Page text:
Clavane gives an up and under to Waring’s story

SJA member ANTHONY CLAVANE is treading the boards again, this time having written a play about a sports commentator who did much to develop and promote rugby league

There was a time, back in the golden age of broadcasting, when television commentators, like dog owners and their dogs, resembled the sports they commentated on. There was Brian Johnston’s public-school banter on Test Match Special, Murray Walker’s voice – which actually sounded like a Formula One car – and Dan Maskell’s quaint turns of phrase, which reflected a strawberries-and-cream view of English tennis.

And then there was Eddie Waring.

This working class lad from Dewsbury rose to become one of the most famous, and impersonated, men in Britain. Sadly, a younger generation might not have heard of him, but to my age group – born in the 1960s – he was a national institution. Equally sadly, a small minority of northerners thought he should be in one.

Playing the joker? Eddie Waring divided opinion, giving Anthony Clavane inspiration for a play being performed next week
Playing the joker? Eddie Waring divided opinion, giving Anthony Clavane inspiration for a play being performed next week

Eddie was the voice of rugby league. Or “a-rug-ger-bee league” as he called it. And this was a big problem for the thousands of people who signed a petition calling for the BBC to sack him back in the late 1970s. To these northern fundamentalists he was betraying the “People’s Game” by turning it into a music-hall comedy. “Up and under” and “early bath” were examples of his far-too-jocular catchphrases – but it was his larking about on It’s A Knockout that really got their goat.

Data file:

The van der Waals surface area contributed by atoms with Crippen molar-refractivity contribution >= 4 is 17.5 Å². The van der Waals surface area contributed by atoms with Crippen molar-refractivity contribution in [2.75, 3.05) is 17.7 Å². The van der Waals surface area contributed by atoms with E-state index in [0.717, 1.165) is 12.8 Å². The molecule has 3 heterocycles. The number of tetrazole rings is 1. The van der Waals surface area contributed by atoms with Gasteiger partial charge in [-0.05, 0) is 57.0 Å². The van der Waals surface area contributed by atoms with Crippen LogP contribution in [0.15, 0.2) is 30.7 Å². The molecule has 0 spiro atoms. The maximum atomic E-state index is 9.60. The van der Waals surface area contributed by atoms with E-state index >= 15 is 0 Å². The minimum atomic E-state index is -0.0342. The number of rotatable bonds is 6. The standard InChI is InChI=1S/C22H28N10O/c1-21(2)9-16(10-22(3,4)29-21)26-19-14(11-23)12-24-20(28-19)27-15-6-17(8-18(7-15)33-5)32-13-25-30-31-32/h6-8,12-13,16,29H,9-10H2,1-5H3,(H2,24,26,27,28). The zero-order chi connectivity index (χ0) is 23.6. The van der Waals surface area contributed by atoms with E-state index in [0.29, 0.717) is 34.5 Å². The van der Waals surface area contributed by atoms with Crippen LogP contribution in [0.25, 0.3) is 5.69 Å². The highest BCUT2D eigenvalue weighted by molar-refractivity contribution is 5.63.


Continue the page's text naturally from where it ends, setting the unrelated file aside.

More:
Which is why I decided to call the play I wrote about Eddie and his legacy – on at West Yorkshire Playhouse next week – Playing The Joker. The northern fundamentalists who signed that petition, which the BBC ignored, thought his larking about had set the game back years. They believed that rugby league was a cultural expression of the true England – ie, the industrial North – and were, to put it mildly, a bit on the chippy side.

The truth was that Waring was something of a pioneer, helping to drive through the changes that propelled rugby league into the national consciousness. Arguably, without his vision there would have been no Super League, nor indeed the global jamboree that the current very entertaining World Cup is turning out to be. And he was a sharp operator: a canny, deal-making entrepreneur who virtually ran the sport from his base at the Queens Hotel in Leeds.

Northern Union, as it was called on its formation in 1895, was the product of a very English revolution, a rebellion against the southern-based, gentleman amateurs who objected to working class players being financially compensated for missing their Saturday morning shifts.

From the inter-war years, when a Bradford crowd sang On Ilkley Moor Ba Tat rather than God Save The Queen before a match between Great Britain and Australia, to the coal strike of 1984-1985, when players who were blacklegs were jeered by their own supporters, it provided, according to Colin Welland, the north’s “cultural adrenalin”.

But this brilliant rugby league World Cup, in which 14 nations have taken part, shows it is becoming more of a global entertainment. Which was always Eddie’s aim. Although he is something of a forgotten figure these days, this metamorphosis wouldn’t have taken place without his pioneering actitvities.

As he says in the play: “I want this game to have glamour, prestige, exposure and power. I want it to have a bright and glittering future. I want razzmatazz, fireworks, booming pop songs and dancing girls.” And, he might have added, plays that examine Yorkshireness, revenge, revolution – and why trilby hats went out of fashion.

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